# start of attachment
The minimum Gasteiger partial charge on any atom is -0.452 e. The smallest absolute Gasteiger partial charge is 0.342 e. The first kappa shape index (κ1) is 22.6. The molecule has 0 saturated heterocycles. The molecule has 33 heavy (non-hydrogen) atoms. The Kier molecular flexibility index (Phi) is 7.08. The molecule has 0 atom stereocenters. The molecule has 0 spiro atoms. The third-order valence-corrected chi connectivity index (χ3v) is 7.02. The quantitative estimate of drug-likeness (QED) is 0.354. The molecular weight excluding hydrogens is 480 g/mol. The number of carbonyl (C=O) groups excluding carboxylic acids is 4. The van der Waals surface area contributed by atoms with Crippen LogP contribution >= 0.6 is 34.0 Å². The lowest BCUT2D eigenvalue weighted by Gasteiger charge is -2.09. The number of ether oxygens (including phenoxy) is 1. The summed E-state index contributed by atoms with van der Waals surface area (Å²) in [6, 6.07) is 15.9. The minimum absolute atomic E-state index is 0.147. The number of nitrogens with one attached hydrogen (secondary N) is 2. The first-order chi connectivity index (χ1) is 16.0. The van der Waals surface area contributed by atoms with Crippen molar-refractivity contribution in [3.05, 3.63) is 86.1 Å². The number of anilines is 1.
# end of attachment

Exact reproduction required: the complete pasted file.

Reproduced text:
The minimum Gasteiger partial charge on any atom is -0.452 e. The smallest absolute Gasteiger partial charge is 0.342 e. The first kappa shape index (κ1) is 22.6. The molecule has 0 saturated heterocycles. The molecule has 33 heavy (non-hydrogen) atoms. The Kier molecular flexibility index (Phi) is 7.08. The molecule has 0 atom stereocenters. The molecule has 0 spiro atoms. The third-order valence-corrected chi connectivity index (χ3v) is 7.02. The quantitative estimate of drug-likeness (QED) is 0.354. The molecular weight excluding hydrogens is 480 g/mol. The number of carbonyl (C=O) groups excluding carboxylic acids is 4. The van der Waals surface area contributed by atoms with Crippen LogP contribution >= 0.6 is 34.0 Å². The lowest BCUT2D eigenvalue weighted by Gasteiger charge is -2.09. The number of ether oxygens (including phenoxy) is 1. The summed E-state index contributed by atoms with van der Waals surface area (Å²) in [6, 6.07) is 15.9. The minimum absolute atomic E-state index is 0.147. The number of nitrogens with one attached hydrogen (secondary N) is 2. The first-order chi connectivity index (χ1) is 16.0. The van der Waals surface area contributed by atoms with Crippen molar-refractivity contribution in [3.05, 3.63) is 86.1 Å². The number of anilines is 1.